When the seas elongated the skies

October 8, 2015 at 9:13 pm (Uncategorized) (, , , )

Fado was born on a day,
When the wind barely stirred,
And the seas elongated the skies

We stopped eating when she walked in.

Everyone did.

I had one sliver left of salted cod on the tines of my fork, and wanted it, badly. As if she knew, she turned her head my way and fixed those dark eyes on me as she strode to the stage. Her floor length skirt provided no opposition as she climbed the stairs; each swirl of black silk seemed as daunted as we all were, and hurriedly flung itself out of the path of her stilettos.

I put my fork down.

The two guitarists on the stage waited, their gazes demurely at their feet as she picked up the microphone. Coolly, she surveyed the cellar.

And then she raised the microphone, and began to wail.

On the main rail of a sailing ship,
In the chest of a seaman
Sorrowful he sang.
Sorrowful he sang.

River Douro, Porto

River Douro, Porto

It was heart stopping. It was dramatic. It was fado.

We’d wanted to see a live performance of Portugal’s traditional melancholy music ever since we arrived, but the days had been so full of adventuring that we hadn’t found time until this, our last night. We’d been scorched by the hot Portuguese sun at the Feira da Ladra flea market in Lisbon and admired the beautiful Azulejo tiles decorating churches and crumbling derelict buildings. We’d crooned to alley cats basking on sun warmed cobblestones, creatures so tough they refused to move for cars and instead snarled ‘Go around, go around!’

Rua da Reboleira, Porto

Rua da Reboleira, Porto

Porto, Portugal

Porto, Portugal

There was the incredibly picturesque village of Sintra, whose Moorish castle high on the hill made our calves ache for days. A ride on a cute little funicular up Lisbon hill delighted Lisa no end, and a meal in an Art Deco wonder of a old jewellery store where the menu held ‘spiritual pie of cod’ and ‘smashed salad’ delighted me.

Rua das Flores, Porto

Rua das Flores, Porto

And there were more Portuguese custard tarts, pastéis de nata, than one woman should legally be allowed to consume, their delicious little tops scorched to a molasses black.

Lisbon holds both the world’s oldest bookstore, the Betrand, while Porto has the world’s third most beautiful, the Livraria Lello, and I will not argue about that, so stunning was it. And yes, Lisa, I finally admit that the bouncer outside making people queue was, in fact, entirely justified.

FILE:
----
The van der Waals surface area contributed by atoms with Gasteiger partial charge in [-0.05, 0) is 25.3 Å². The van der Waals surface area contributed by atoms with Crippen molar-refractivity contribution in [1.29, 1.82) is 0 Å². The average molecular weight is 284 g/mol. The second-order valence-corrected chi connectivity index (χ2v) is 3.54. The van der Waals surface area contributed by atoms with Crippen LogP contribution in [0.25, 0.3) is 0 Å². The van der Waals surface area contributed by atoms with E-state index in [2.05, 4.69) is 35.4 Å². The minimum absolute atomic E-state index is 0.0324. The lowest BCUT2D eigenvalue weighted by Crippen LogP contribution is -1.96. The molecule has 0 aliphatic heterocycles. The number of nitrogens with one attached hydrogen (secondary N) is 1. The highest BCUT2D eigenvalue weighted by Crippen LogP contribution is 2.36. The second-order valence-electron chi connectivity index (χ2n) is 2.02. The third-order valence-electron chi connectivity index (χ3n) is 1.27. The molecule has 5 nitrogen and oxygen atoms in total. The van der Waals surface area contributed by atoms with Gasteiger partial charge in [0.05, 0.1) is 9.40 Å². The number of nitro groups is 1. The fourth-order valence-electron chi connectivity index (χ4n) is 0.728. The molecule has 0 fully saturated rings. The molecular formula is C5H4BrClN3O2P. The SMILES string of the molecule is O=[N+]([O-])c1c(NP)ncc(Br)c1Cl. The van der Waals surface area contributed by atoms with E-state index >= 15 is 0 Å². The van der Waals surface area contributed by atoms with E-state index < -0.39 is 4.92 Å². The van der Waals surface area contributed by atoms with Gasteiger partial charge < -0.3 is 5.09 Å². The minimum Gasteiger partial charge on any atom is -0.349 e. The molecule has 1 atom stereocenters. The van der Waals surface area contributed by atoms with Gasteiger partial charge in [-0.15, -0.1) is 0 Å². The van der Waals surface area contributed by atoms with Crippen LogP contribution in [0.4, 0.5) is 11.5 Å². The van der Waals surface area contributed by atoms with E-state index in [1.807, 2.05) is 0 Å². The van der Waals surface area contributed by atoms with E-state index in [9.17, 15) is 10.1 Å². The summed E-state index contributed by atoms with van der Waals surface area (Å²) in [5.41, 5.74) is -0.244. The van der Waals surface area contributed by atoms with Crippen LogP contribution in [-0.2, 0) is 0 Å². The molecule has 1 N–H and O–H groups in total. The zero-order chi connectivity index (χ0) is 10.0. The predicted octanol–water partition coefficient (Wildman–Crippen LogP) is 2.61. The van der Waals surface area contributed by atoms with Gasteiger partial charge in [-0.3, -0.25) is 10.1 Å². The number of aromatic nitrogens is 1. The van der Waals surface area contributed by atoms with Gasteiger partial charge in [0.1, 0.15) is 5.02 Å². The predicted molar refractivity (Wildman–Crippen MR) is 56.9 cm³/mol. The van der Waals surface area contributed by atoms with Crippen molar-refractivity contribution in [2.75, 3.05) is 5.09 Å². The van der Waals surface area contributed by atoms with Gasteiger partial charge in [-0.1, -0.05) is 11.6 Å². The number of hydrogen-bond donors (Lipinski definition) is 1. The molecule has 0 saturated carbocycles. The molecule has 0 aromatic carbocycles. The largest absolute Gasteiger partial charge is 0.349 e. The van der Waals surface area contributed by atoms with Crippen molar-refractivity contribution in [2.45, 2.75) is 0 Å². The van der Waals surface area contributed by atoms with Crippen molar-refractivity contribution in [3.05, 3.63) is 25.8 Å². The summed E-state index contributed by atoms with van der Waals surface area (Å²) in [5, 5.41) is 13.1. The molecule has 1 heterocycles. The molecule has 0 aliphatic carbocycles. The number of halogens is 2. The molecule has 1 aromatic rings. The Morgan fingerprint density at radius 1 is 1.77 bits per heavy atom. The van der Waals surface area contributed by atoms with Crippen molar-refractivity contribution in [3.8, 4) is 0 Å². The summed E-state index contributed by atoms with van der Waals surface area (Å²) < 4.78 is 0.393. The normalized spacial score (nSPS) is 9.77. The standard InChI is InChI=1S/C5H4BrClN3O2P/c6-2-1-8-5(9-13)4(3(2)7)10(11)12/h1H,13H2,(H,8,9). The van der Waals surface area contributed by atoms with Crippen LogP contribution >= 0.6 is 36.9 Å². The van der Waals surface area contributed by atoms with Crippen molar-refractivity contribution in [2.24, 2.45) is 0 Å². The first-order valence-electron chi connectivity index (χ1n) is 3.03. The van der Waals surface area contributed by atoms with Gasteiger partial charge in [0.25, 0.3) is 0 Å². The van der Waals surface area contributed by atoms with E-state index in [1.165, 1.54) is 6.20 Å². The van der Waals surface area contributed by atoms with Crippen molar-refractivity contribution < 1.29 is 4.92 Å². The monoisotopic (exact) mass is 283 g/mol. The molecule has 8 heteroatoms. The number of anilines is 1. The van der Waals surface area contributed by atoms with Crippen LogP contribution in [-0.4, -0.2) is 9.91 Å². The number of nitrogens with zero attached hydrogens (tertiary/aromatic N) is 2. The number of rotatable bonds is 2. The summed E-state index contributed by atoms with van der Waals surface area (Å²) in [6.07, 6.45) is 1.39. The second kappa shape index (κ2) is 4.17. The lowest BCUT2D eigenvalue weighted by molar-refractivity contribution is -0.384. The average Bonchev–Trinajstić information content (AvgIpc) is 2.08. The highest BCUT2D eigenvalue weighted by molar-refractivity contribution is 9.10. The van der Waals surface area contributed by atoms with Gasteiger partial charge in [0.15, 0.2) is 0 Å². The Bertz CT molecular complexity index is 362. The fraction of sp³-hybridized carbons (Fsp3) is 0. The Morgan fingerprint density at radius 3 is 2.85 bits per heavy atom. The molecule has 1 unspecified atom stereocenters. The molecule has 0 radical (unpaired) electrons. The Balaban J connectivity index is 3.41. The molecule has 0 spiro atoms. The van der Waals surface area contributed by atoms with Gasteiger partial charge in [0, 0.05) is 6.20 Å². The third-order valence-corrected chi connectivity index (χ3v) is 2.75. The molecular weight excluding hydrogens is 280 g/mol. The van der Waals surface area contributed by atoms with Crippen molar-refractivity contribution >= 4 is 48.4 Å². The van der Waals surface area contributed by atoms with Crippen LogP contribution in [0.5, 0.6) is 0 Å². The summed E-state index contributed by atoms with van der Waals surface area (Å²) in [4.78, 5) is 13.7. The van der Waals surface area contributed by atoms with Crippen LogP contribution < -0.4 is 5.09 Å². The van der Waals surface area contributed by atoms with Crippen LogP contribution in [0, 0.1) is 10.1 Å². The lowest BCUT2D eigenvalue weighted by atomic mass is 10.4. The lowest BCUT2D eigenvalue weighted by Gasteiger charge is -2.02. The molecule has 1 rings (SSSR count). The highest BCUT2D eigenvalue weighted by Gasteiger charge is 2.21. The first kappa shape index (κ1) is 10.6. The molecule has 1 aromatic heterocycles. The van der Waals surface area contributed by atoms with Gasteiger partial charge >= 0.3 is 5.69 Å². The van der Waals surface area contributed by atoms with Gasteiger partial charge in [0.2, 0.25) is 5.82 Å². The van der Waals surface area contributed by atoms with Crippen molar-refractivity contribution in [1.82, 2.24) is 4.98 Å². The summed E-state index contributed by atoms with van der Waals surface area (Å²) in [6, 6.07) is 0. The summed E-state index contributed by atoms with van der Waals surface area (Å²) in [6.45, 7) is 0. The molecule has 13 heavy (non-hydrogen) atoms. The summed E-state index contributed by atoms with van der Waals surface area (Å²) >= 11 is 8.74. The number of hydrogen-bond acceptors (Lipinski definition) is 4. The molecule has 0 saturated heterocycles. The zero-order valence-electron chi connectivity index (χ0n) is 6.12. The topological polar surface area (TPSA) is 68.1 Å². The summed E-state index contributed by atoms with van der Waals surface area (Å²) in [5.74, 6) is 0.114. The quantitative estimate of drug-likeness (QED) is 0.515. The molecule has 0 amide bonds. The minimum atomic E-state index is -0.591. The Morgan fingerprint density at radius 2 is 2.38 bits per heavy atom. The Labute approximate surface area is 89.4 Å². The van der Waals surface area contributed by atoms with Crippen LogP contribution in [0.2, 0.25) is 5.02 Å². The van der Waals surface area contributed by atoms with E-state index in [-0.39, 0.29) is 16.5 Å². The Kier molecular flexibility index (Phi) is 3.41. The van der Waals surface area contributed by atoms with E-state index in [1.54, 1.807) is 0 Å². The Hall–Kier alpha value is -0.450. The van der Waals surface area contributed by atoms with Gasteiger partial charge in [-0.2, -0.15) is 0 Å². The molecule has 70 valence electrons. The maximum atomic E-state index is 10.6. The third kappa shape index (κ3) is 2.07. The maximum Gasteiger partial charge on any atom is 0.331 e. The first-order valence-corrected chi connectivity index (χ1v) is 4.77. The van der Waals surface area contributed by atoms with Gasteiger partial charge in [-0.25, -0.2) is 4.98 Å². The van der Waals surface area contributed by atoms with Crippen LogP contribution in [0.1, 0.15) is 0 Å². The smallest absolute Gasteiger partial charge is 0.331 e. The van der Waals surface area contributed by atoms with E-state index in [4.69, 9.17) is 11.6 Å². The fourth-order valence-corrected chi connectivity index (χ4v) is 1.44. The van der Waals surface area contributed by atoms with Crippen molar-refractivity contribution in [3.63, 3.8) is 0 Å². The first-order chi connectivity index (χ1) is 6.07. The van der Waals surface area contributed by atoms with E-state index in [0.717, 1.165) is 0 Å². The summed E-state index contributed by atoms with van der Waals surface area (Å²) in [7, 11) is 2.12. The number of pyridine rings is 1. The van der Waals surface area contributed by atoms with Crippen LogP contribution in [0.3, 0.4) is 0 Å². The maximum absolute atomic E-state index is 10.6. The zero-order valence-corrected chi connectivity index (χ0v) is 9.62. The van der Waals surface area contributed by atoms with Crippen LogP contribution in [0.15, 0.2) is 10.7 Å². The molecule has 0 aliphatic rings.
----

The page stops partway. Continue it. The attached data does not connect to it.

But our favourite day started with a walk across the majestic bridge in Porto, a cable car ride down to Vila Nova de Gaia, and a port ‘tasting’ where six euros brought us this magnificent tray. And let me point out, those glasses are filled with port, not wine. Ahem.

Port tasting, Vila Nova de Gaia, Porto

Port tasting, Vila Nova de Gaia, Porto

Can you beat a ride through Porto’s serpentine cobbled alleyways in a vintage World War II motorcycle, racing out to where the River Douro, the river of gold, meets the Atlantic? Not if you then follow that up with some fado in a cellar restaurant where the singer growls at everyone ‘you will pay attention while I sing’ as we all put our forks down, and turn to the stage.

I’m going to assume that’s what she said. I have no Portuguese, but I do have a writer’s imagination, remember?

And it’s going to be given free rein here, for I’ve just landed in Joutsa, a village in rural Finland, for my second writing residency. The scenery is stunning, with tall elegant trees stretching into a bright blue Nordic sky, rich autumnal colours all around, and sub-zero temperatures that make my throat hurt when I breathe.

I love it already.

Finnish stories, coming up!



  1. Martin C. said,

    Gahhh, just Google earthed Joutsa…Looks so much like Canada i want to sell a kidney and get straight back on a plane…

    • inkymouth said,

      It’s stunning, let me tell you – forests all around, huge lakes, and sunsets so stunning my camera can’t do them justice. Good thing I have my pen then, hey? 🙂

  2. Martin C. said,

    Just picked up my first CD of fado tunes..Damn, how cool is that sound?. Thank you for mentioning it…

    • inkymouth said,

      So glad you like it! We were overwhelmed by the grandeur and drama of it, coming right at a time when we were quite melancholy about leaving Porto. I’m looking forward to getting home and putting my fado CDs on. In fact, that can be my writing music today. Thanks for the reminder!

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